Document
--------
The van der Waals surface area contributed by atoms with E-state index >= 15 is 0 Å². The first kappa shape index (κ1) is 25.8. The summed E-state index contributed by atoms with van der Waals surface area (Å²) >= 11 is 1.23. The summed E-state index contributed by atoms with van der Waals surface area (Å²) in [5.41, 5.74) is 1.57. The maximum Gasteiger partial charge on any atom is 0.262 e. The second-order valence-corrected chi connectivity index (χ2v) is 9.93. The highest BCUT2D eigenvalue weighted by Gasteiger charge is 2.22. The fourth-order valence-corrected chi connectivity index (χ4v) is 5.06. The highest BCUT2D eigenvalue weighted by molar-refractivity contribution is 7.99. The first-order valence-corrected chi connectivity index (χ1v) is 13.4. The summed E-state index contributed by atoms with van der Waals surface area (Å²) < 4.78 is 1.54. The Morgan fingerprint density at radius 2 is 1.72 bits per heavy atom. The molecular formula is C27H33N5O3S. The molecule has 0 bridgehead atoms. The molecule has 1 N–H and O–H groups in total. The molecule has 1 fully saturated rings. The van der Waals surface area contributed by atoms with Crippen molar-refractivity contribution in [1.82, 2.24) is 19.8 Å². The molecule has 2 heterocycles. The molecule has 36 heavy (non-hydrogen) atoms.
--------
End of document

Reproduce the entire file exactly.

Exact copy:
The van der Waals surface area contributed by atoms with E-state index >= 15 is 0 Å². The first kappa shape index (κ1) is 25.8. The summed E-state index contributed by atoms with van der Waals surface area (Å²) >= 11 is 1.23. The summed E-state index contributed by atoms with van der Waals surface area (Å²) in [5.41, 5.74) is 1.57. The maximum Gasteiger partial charge on any atom is 0.262 e. The second-order valence-corrected chi connectivity index (χ2v) is 9.93. The highest BCUT2D eigenvalue weighted by Gasteiger charge is 2.22. The fourth-order valence-corrected chi connectivity index (χ4v) is 5.06. The highest BCUT2D eigenvalue weighted by molar-refractivity contribution is 7.99. The first-order valence-corrected chi connectivity index (χ1v) is 13.4. The summed E-state index contributed by atoms with van der Waals surface area (Å²) < 4.78 is 1.54. The Morgan fingerprint density at radius 2 is 1.72 bits per heavy atom. The molecular formula is C27H33N5O3S. The molecule has 0 bridgehead atoms. The molecule has 1 N–H and O–H groups in total. The molecule has 1 fully saturated rings. The van der Waals surface area contributed by atoms with Crippen molar-refractivity contribution in [1.82, 2.24) is 19.8 Å². The molecule has 2 heterocycles. The molecule has 36 heavy (non-hydrogen) atoms.